Dr. Steve Hovan, Department of Geoscience, will join fellow scientists, educators, and IODP staff on September 9, 2010, for a ten-day expedition on board the JOIDES Resolution to the Cascadia Margin off the coast of Victoria, British Columbia.
The scientific purpose of the expedition is to install a new subseafloor observatory (ACORK) at Site 889 (see map below) that will monitor pressure at different depths in the ocean floor over time. The information recorded will be used to study a broad range of objectives and help us better understand gas hydrate formation in a region where sediments are being deposited at a convergent plate boundary.
At a later date, submersibles will be used to deploy additional instruments, such as sensors that record seafloor and formation pressure, and downhole instruments that measure temperature, tilt, and seismic ground motion. These will be connected to a fiber-optic cable for power and real-time communications from land.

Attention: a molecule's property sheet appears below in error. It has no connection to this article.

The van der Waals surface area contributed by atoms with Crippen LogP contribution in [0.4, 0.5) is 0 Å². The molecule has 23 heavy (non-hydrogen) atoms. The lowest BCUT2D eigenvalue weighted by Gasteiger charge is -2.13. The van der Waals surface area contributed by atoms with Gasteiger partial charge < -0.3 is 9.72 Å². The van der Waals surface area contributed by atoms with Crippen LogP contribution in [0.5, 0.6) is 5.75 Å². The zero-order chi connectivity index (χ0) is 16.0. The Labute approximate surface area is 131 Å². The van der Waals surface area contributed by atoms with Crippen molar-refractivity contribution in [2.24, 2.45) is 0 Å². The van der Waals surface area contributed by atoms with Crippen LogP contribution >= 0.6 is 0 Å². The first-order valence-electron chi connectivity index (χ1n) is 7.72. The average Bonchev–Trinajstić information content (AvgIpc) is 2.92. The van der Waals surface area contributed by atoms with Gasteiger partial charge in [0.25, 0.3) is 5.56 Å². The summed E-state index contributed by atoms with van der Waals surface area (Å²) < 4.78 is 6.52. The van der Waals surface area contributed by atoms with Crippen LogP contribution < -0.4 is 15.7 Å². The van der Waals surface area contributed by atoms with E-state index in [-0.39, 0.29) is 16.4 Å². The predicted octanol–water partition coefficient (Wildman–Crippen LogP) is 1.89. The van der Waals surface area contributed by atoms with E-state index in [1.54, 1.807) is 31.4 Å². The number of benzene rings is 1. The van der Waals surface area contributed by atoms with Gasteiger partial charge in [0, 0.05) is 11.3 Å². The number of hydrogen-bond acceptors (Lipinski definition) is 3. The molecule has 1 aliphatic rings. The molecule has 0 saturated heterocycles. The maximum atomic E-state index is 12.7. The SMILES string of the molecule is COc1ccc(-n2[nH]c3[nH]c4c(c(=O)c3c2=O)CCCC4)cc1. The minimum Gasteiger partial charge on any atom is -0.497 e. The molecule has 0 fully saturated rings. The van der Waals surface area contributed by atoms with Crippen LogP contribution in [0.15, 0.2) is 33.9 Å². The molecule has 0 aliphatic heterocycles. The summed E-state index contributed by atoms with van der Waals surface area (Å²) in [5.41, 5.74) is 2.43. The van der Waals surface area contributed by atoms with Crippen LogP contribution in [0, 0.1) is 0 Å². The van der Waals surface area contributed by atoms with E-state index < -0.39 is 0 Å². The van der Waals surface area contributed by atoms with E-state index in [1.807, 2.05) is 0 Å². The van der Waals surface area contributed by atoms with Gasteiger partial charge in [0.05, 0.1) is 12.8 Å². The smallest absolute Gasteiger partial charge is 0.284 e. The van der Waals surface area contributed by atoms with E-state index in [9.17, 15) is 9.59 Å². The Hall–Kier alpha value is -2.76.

Dr. Hovan will be serving as a guest instructor for the Deep Earth Academy “School of Rock” program. This year's School of Rock will bring together a diverse group of informal educators guiding the students through their own exploration of cores, CORKS, and logging data from the Cascadia region and beyond. Using the high-tech laboratories on board and their own observational and problem-solving skills, they will be challenged to integrate diverse sets of data from deep in the ocean floor to recreate the geology and history of the Earth. Much of their experience will also involve developing programs and products that focus on their experience, the JOIDES Resolution, and scientific ocean drilling.
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